September 17, 2016

How do we increase our resistance against falsehoods?

Often, it is not so easy to determine whether something is true or false. There are often multiple sides to issues and sometimes a great deal of knowledge is required to be able to come to a good judgment. Even experts can have radically different views on such issues. But it also often happens that the distinction between false and true can be unambiguously made.

September 12, 2016

The important difference between emotional well-being and satisfaction with life

The happiness which you experience in a situation differs from how positive you think about the situation afterwards. In the same way, there is an important difference between experiencing emotional well-being and life satisfaction. Psychologist Daniel Kahneman and economist Angis Deaton (photo) have formulated important insights about these topics which I will try to summarize below.

September 11, 2016

Should we make happiness the focus of our lives?

How important should we consider being happy? Should it be a general goal in our life to be happy? Or should it perhaps even be the ultimate goal we should have as a person? Must we see happiness as the main goal in many or all domains of our life, such as work and education? While happiness as a goal sounds quite important, perhaps we should not conclude too quickly that our life resolves or should revolve around happiness only. What happiness precisely is, how we achieve it, and to what extent we should focus on it, may harder to answer that you might think.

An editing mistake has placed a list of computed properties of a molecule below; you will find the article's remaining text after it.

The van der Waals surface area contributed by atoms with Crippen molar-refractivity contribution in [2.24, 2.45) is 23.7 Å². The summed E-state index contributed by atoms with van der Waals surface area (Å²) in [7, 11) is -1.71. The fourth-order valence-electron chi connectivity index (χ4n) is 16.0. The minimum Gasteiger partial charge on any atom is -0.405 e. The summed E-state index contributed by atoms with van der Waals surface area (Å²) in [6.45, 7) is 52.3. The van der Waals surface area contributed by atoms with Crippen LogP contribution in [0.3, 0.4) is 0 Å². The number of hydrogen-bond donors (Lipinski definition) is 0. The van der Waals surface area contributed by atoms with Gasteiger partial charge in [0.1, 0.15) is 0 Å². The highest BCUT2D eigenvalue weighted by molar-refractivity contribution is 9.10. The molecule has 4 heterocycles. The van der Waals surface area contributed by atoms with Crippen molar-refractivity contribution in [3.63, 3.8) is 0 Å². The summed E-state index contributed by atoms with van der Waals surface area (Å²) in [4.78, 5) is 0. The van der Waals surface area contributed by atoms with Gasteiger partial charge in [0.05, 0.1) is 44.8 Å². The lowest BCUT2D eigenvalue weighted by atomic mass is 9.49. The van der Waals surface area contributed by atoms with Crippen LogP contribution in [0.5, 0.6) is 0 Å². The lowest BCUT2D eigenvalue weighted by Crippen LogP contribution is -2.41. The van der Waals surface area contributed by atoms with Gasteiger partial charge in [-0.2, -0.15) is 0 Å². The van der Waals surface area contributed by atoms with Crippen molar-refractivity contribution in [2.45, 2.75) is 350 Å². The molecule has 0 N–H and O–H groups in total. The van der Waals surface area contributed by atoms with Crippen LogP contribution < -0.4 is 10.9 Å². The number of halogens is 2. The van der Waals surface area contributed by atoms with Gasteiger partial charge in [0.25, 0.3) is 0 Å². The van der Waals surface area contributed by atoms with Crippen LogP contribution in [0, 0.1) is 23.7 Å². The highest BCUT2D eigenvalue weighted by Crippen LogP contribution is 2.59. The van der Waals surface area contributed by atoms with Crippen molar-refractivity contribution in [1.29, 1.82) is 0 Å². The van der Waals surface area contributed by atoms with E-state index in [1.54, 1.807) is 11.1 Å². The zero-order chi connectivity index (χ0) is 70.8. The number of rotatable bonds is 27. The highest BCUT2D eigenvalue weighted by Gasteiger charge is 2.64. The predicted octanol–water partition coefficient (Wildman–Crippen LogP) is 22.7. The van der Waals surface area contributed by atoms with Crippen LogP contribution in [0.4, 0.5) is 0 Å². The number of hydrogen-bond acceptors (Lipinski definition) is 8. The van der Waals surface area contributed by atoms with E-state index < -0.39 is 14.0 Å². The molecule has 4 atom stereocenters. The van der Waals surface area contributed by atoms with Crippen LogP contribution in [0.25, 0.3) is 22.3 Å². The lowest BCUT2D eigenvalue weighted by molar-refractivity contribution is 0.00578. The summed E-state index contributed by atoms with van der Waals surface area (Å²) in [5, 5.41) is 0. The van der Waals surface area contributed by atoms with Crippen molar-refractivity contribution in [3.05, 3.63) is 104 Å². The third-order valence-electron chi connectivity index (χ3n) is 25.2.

September 5, 2016

3 Ways in which psychology is trying to make progress

3 Manieren waarop de psychologie progressie probeert te boekenAs you may have read, there is much ado in psychology about the correctness of previously found research findings. While some scientists have responded somewhat defensively to this, others are seriously trying to improve the quality of psychological research. Here are three ways in which they try to do that.

September 2, 2016

Which types of goals when?

There are different types of goals. What are the differences and when doe which goals work best? In a new article, Latham & Seijts (2016) summarize the findings of goals-setting theory (GST; Locke & Latham, 1990; 2013), a well supported theory about how goals work. GST-research has shown that setting specific, challenging goals lead to higher performance than easy and abstract goals. The general rule is that higher goals lead to higher performance providing four conditions have been met: the individual is competent for the goals, has sufficient situational resources, is committed and receives objective feedback on goal progress.

August 27, 2016

Carol Dweck's theory tested and largely supported

Carol Dweck's mindset theory has now been fully tested by Smiley et a. (2016). To understand how they did this, I'll first try to summarize Dweck's theory (see picture below which is mine but was inspired by Smiley et al.'s paper).

What Dweck's theory predicts

August 26, 2016

Good is Stronger than Bad for Older People: The Age-Related Positivity Effect